Interest in Democratic Valueo is High Outside Urban Cores


With the COVID-19 pandemic declared over, a significant question for politicians, planners, and pundits alike is what to do with city centers and old urban cores after the pandemic pushed many Americans to move away from dense urban areas. For many, the central city remains an idealized version of spatial organization, serving as an engine of creativity, innovation, opportunity, upward mobility, and the height of civilization itself. But most Americans feel differently, preferring to live in environs well outside urban cores and not just within suburbs but in small towns and rural areas as well. Even younger generations of Americans—who traditionally flocked to big cities for careers, social lives, and cultural amenities—show greater interest in suburban living than dense city living.

A frequent concern amongst theorists involves community cohesion and spatial organization. One real question now is how population diffusion away from urban areas is impacting democratic vitality; as individuals move to less dense areas with more privacy, it is widely believed that they will naturally start to isolate themselves from the wider public, impoverishing the public sphere. Fortunately, these concerns are deeply overblown. Data from PACE’s 2021 Civic Language Perceptions Project, which sampled 5,000 voters in 2021, shows that attitudes toward democracy and community participation vary minimally when one moves from urban to suburban and rural areas.

When presented with a list of activities and behaviors that voters think are important to ensure democracy works, responses change little depending on the respondent’s environment. For example, 71 percent of urban respondents believe that voting is critical behavior for a democracy to be successful, while 74 percent of rural and 80 percent of suburban residents feel the same way. While non-urban residents may be less likely to share residential spaces with their neighbors and they may directly interact a bit less often with their immediate neighbors than their city dweller counterparts, the residents of the often mischaracterized “lonely and desolate suburbs” are anything but electorally disengaged.

Turning to other forms of direct local engagement, non-urban areas edge out the urban cores again, but the spatial differences are negligible. When it comes to the salience of volunteering, just under a third (31 percent) of urbanites recognize the importance of volunteering with slightly higher numbers of rural (34 percent) and suburban (34 percent). On attending public meetings such as town halls, community forums, school board meetings, and library events, non-urban areas are again slightly more inclined to engage. Thirty-nine percent of rural and 39 percent of suburban residents believe that being part of communal events is valuable compared to 34 percent of urban residents. Discussing politics with neighbors is important to 29 percent of city-dwellers areas, compared to 26 percent of suburbanites and 24 percent of people in rural areas, presumably due to distance—but these are minimal differences.

Predictably, interest in protests is higher in urban cores (16 percent) compared to suburban (12 percent) and rural (12 percent) areas. This is presumably because there are fewer central and often historic locales to demonstrate and advocate for positions. Residents of urban areas are only slightly more likely to advocate for social or political issues, with 15 percent of residents stating that this is important for democracy compared to 10 percent of residents in both rural and suburban areas. These figures are relatively small across all populations and have little more than a trivial impact on Americans’ beliefs on how to have a thriving civil society. Therefore, the notion that rural and suburban areas are civic wastelands compared to cities is simply untrue. Values toward participatory and democratic norms are fairly consistent across urban form. Even if activism and demonstrations in older, urban spaces with historical buildings and halls capture the imagination of civic vitality—like Union and Washington Squares in New York City—it is wrong to write off leafy, quiet suburbs as civic wastelands.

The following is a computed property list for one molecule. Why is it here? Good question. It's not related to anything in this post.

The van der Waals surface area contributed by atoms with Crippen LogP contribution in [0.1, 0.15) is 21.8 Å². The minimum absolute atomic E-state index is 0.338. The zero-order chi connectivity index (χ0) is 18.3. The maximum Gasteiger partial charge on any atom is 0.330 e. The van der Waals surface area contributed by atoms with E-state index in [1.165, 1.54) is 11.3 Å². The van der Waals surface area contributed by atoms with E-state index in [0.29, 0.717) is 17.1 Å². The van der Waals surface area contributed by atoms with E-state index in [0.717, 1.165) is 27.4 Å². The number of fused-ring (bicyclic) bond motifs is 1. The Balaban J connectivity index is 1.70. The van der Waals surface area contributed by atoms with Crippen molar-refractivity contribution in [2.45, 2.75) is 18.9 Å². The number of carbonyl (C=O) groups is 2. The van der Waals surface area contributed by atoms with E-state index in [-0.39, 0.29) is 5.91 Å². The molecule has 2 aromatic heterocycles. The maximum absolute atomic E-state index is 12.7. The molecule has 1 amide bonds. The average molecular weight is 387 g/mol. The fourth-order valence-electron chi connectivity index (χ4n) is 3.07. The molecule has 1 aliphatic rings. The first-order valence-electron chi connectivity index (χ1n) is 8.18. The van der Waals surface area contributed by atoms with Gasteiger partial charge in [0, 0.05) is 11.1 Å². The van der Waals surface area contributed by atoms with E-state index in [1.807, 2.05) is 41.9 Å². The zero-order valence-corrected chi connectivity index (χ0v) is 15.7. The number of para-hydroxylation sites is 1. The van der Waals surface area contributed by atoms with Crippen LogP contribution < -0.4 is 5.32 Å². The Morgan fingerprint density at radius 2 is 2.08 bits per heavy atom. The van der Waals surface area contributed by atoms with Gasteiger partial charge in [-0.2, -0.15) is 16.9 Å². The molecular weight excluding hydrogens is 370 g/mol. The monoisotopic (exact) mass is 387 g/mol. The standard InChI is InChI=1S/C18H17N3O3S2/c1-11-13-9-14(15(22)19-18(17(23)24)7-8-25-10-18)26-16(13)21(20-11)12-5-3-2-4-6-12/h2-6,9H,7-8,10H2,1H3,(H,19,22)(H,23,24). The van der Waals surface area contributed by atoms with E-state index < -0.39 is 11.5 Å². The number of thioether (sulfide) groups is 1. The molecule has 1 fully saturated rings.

Read the rest of this piece at AEI.

Samuel J. Abrams is a professor of politics at Sarah Lawrence College and a senior fellow at the American Enterprise Institute.

Photo credit: David Harmantas via Flickr under CC 2.0 License.


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O tempora, O mores

The history of this country is all the evidence one needs that non-urban living does not of itself lower civic participation. Just look at the 18th and 19th century Town Meetings of New England, for example. And "activism and demonstrations" are hardly indicators of civic health. They are merely "happenings," parties for young people who take lots of pictures of themselves holding up signs with absurd phrases they made up while stoned. Fun. Then they send around the photos on social media and satisfy their narcissism by looking at them over and over. Just look at photos and videos of these so-called protests and you'll see for yourself. A handful of zealots shouting through microphones followed by a mass of kids smiling and laughing and having a great time. You're only young once, as my father used to say.

What reduces civic activity, at least as traditionally understood, are all the different ways in which we can entertain ourselves today. There is such a greater variety of things to do now than in a 19th century farming community. Drive through any rural area and you'll see the satellite dishes on the roofs. But mostly, socializing -- which was a prime purpose of town meetings as it was church attendance -- is done on the Internet today and not by assemblings of persons in a physical meeting space.